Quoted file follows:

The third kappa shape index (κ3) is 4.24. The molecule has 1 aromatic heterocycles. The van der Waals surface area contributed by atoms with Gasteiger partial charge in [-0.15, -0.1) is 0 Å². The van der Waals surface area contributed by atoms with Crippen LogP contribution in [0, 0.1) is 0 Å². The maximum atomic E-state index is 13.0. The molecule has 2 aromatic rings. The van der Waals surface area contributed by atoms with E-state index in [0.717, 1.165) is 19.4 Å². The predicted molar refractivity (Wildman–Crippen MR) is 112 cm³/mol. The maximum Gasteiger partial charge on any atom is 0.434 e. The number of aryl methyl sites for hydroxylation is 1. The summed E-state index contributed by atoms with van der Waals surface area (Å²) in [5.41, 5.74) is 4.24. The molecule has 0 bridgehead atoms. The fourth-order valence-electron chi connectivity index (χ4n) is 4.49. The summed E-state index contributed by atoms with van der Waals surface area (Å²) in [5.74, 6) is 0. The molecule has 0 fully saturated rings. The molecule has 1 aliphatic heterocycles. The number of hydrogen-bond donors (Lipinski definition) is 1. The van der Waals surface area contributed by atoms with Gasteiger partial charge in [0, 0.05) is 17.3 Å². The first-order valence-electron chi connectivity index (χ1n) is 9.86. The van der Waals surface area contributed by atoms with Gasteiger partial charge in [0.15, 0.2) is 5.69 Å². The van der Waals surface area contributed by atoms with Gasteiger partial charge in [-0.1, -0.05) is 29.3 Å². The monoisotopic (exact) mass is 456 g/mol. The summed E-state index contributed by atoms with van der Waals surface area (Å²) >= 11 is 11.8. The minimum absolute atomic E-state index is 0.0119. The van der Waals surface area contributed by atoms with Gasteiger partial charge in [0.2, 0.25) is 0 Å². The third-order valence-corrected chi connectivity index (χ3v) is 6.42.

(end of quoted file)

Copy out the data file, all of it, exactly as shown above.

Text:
The third kappa shape index (κ3) is 4.24. The molecule has 1 aromatic heterocycles. The van der Waals surface area contributed by atoms with Gasteiger partial charge in [-0.15, -0.1) is 0 Å². The van der Waals surface area contributed by atoms with Crippen LogP contribution in [0, 0.1) is 0 Å². The maximum atomic E-state index is 13.0. The molecule has 2 aromatic rings. The van der Waals surface area contributed by atoms with E-state index in [0.717, 1.165) is 19.4 Å². The predicted molar refractivity (Wildman–Crippen MR) is 112 cm³/mol. The maximum Gasteiger partial charge on any atom is 0.434 e. The number of aryl methyl sites for hydroxylation is 1. The summed E-state index contributed by atoms with van der Waals surface area (Å²) in [5.41, 5.74) is 4.24. The molecule has 0 bridgehead atoms. The fourth-order valence-electron chi connectivity index (χ4n) is 4.49. The summed E-state index contributed by atoms with van der Waals surface area (Å²) in [5.74, 6) is 0. The molecule has 0 fully saturated rings. The molecule has 1 aliphatic heterocycles. The number of hydrogen-bond donors (Lipinski definition) is 1. The van der Waals surface area contributed by atoms with Gasteiger partial charge in [0, 0.05) is 17.3 Å². The first-order valence-electron chi connectivity index (χ1n) is 9.86. The van der Waals surface area contributed by atoms with Gasteiger partial charge in [0.15, 0.2) is 5.69 Å². The van der Waals surface area contributed by atoms with Gasteiger partial charge in [-0.1, -0.05) is 29.3 Å². The monoisotopic (exact) mass is 456 g/mol. The summed E-state index contributed by atoms with van der Waals surface area (Å²) >= 11 is 11.8. The minimum absolute atomic E-state index is 0.0119. The van der Waals surface area contributed by atoms with Gasteiger partial charge in [0.2, 0.25) is 0 Å². The third-order valence-corrected chi connectivity index (χ3v) is 6.42.